As of late 2009, the Wangsaphung community committee was seeking to halt Tungkam’s expansion plans for their gold processing and cyanidation plant. Protests were staged at the local government district office demanding that documents detailing the site expansion be made public. Further demonstrations by civil society networks are planned. Simultaneously, women are organizing weaving and food collectives, which allow them to retain a sense of identity, follow ecologically sensitive principles, and practise self-sufficiency. This groundwork is intended to form a basis of collective solidarity from which to launch into a campaign calling for the closure of the mine, and the prohibition of new mines on Isaan land.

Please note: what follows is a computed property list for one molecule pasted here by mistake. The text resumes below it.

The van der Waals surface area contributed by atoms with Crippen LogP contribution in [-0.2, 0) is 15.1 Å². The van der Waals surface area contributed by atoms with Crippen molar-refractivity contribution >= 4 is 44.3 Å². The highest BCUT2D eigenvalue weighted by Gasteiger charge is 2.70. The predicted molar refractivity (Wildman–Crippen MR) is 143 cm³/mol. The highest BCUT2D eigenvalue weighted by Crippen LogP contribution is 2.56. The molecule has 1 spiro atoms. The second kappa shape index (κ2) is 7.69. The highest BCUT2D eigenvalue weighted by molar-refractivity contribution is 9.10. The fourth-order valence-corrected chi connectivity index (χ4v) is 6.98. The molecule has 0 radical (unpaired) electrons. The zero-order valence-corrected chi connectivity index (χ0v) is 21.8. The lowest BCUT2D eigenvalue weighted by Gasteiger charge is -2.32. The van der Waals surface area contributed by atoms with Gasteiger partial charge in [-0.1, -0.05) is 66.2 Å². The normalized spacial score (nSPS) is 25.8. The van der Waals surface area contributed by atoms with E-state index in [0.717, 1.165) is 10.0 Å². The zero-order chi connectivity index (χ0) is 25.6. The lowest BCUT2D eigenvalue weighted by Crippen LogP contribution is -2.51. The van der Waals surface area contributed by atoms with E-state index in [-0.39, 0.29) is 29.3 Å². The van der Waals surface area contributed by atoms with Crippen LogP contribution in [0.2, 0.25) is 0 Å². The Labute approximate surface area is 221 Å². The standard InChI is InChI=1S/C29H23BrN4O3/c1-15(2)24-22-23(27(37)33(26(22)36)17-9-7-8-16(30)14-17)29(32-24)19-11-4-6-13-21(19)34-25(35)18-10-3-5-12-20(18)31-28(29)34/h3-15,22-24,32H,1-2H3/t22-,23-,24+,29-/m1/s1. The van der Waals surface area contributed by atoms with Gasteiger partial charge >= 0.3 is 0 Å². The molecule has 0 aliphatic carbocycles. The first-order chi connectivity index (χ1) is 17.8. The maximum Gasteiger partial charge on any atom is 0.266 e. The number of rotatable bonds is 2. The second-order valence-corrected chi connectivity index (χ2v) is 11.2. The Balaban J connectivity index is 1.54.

By Tanya Roberts-Davis with the Thai Network for Mining Affected Communities/ Eco-Culture Study Group, email: troberts@alumni.upeace.org